The Latest from the Go-to-Market Experts
April 1, 2019
How Do You Earn the Right to Do Business with Your Prospects?
This post is based on a podcast with Michael McCunney. If you’d like to listen to more #FlipMyFunnel Podcast episodes, you can check them out here and listen to this episode below!
Maybe you shouldn’t be selling to that person, even if they can easily afford it.
Because sometimes your solution won’t fix their problem.
As Mark Twain once wrote, “We can’t reach old age by another man’s road. My habits protect my life, but they would assassinate you.”
Think about your prospects’ problems, not your solution.
If you want to see a company that’s learned how to put their prospects’ challenges first, listen to today’s episode of the Flip My Funnel podcast. We spoke with Michael McCunney, Vice President, Marketing at Revenue Analytics.
Michael and I talked about why marketers need to speak to their prospect’s pain and sometimes tell them “no, we can’t help you.”
Here’s what we’re unpacking today:
- Fun Fact
- Secret Sauce: Distill Your Value Proposition
- Bringing Value to Every Touch Point in the Customer Journey
- Don’t Preach Your Solutions, Preach Their Problems
- Earn Your Customers’ Time and Trust
- Sangram’s Summary
- Michael’s Challenge
McCunney has been a home brewer for many years.
“My wife puts up with it, which is nice,” said McCunney. “We used to do it indoors, then my wife bought me an outdoor kit. And I was like, ‘She’s really supporting my hobby.’ She’s like, ‘Get out of the kitchen.’ I was like, ‘Oh, okay, that’s cool.’”
Secret Sauce: Distill Your Value Proposition
Bringing Value to Every Touch Point in the Customer Journey
Recently, Revenue Analytics revamped their website to mirror their vertical go-to-market strategy. Prospects self-select their experience of the site by self-selecting their industry.
The “choose your own adventure” conceit creates a very industry-specific experience. By concentrating their message, it resonated deeply with their prospects.
“We were visiting this very large client,” recalled McCunney. “Prior to our arrival, the boss was showing the rest of the executive team our site. And he said, ‘I can tell you know my industry. It is so clear you guys are experts in this field of media.’”
<“It’s that super dorky feeling as a marketer that you get psyched. I did it. I actually connected with someone.” — Michael McCunney>
This industry specific language established credibility. They used the insider verbiage, not to create word salad, but to show the client that they didn’t have to educate the vendor, the vendor was already deeply steeped in their world.
It gives the customers the sense that you will be easy to work with. You get it.
Don’t Preach Your Solutions, Preach Their Problems
Everyone thinks that they are customer-centric, but most aren’t. Most sales and marketing are focused on flogging their solutions.
McCunney thought “let’s flip that on its head” and decided to reverse engineer solutions to their customers’ problems.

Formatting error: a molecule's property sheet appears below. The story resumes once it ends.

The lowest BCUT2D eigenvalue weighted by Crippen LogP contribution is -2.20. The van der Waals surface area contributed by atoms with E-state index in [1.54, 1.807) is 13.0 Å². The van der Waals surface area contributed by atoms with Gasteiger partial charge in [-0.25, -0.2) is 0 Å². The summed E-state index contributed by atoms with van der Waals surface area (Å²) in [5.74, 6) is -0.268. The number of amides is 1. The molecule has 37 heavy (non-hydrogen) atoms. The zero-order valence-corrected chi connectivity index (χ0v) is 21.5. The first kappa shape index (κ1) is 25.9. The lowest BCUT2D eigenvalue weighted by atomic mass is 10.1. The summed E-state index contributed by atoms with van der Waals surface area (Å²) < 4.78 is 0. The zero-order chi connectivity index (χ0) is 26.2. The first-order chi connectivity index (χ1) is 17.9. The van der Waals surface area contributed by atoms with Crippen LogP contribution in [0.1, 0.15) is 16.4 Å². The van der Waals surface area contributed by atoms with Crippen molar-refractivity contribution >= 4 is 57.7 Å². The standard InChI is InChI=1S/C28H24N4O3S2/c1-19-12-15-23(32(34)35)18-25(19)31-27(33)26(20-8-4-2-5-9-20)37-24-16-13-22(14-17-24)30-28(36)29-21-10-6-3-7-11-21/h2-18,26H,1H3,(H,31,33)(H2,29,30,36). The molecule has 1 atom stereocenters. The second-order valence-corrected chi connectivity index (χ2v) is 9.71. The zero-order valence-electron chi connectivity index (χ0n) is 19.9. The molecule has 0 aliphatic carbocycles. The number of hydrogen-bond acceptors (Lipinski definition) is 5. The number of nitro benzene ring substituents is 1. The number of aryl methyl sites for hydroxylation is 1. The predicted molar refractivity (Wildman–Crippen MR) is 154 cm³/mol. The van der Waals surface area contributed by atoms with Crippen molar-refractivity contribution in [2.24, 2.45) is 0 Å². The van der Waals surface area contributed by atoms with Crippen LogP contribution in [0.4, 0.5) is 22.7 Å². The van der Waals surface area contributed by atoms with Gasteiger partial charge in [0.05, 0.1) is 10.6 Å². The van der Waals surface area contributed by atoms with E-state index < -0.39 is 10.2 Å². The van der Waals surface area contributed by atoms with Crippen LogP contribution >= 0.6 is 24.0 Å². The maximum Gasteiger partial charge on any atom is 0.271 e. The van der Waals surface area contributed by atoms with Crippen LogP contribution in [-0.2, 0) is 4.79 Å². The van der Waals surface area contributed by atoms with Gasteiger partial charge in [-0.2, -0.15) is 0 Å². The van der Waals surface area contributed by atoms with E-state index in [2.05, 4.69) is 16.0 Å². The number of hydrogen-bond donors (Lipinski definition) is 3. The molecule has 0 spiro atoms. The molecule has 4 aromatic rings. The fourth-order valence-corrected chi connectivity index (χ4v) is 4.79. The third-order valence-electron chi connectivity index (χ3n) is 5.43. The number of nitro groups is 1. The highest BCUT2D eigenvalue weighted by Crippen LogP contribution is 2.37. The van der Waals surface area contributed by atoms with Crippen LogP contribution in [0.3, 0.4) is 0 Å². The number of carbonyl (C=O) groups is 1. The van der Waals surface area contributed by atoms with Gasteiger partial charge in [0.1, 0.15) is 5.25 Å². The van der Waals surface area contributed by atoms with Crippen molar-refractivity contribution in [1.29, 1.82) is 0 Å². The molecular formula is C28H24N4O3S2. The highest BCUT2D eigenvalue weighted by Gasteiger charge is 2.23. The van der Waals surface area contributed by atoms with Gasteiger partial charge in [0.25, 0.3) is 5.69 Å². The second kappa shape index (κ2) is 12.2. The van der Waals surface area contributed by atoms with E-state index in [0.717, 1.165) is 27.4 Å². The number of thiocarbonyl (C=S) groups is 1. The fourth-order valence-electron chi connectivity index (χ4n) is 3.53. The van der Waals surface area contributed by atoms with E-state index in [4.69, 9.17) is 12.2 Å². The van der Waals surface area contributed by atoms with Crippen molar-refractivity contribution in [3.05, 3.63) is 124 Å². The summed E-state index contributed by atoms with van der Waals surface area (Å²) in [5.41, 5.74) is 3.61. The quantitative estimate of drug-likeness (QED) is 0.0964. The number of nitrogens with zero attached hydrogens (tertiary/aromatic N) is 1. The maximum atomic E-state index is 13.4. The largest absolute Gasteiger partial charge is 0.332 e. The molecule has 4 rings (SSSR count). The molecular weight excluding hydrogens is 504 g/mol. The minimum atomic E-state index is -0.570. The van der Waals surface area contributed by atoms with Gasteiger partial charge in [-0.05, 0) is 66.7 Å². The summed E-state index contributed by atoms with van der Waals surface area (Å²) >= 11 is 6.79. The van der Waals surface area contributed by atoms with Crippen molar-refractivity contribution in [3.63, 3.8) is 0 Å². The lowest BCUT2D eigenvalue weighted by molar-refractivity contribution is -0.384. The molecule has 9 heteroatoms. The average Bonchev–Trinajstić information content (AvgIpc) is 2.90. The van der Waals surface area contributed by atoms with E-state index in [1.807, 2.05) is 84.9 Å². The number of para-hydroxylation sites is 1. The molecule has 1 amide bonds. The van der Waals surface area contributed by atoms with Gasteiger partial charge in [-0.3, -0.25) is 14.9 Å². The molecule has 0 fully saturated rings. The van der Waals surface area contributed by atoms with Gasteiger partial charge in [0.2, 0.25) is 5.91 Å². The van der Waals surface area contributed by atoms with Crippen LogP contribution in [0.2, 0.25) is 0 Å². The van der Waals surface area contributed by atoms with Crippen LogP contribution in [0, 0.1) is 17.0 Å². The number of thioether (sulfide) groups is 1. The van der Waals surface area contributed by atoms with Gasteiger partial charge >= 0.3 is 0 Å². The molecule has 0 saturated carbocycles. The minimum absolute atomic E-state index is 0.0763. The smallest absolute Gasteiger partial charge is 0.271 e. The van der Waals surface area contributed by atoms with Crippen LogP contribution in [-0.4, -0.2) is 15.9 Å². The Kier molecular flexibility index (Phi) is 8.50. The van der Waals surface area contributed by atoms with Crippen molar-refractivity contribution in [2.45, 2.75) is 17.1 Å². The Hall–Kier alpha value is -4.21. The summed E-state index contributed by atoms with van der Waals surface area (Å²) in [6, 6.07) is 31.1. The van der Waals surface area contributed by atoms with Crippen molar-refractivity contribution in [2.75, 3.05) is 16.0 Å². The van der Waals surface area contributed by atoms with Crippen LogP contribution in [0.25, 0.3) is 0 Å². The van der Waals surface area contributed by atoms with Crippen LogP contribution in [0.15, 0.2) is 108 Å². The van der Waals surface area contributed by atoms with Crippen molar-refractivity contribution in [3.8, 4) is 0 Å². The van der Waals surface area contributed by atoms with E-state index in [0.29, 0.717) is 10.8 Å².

Instead of having a Solutions page, they have “My Challenges.” From My Challenges, they have distilled it down into three or four different concise sentences or blurbs.
The focus is relentlessly on what is their pain, and a message that says they can help solve it without getting into specifics.
Earn Your Customer’s Time and Trust
A salesperson can sometimes close a sale by respecting where the customer is in their buyer’s journey. McCunney had this experience with a Terminus salesperson.
In a previous position, McCunney was interested in Terminus’ software, but the company he worked for could only afford the bare-bones version. Amanda the Terminus rep told him, “If you’re not going to spend this level with us Michael, frankly this isn’t the right time for you.”
McCunney was floored. He was more interested than ever, but he realized that she was right about his current company not being ready for the product.
When he switched organizations and realized that Terminus was a good fit for his new company, he wanted his old rep Amanada to get the sale. She had proved that she cared, had integrity, and morals. This made McCunney want to work with the company as well as her personally.
Saying “no” is sometimes the right thing to do because it will create respect on both sides.
The first thing is the hardest to do — distill it down, simplify. How do we make sure that people will understand it — simply. I think the hardest thing I’ve ever done is writing fewer words.
The second thing is, why do we talk about solutions? Why don’t we talk about the problems? Make the conversation about your customer. Focus on the customer’s challenges.
If a prospect reads on your website about the challenges you help solve, but the challenges don’t resonate with that prospect, chances are you’re going to lose them at some point in the sales process anyway. Better to lose them early.
When you ask for the prospect’s time, you better know that you can help solve their challenges. If you can’t, tell them so. If you can, you’ve earned the right to sell to them.
I think all of us have that challenge of distilling things. In the spirit of having some fun with social, why don’t we have a Twitter challenge where users @Sangram with the hashtag #DistillMarketing:
Give us your distilled value proposition in less than 100 characters.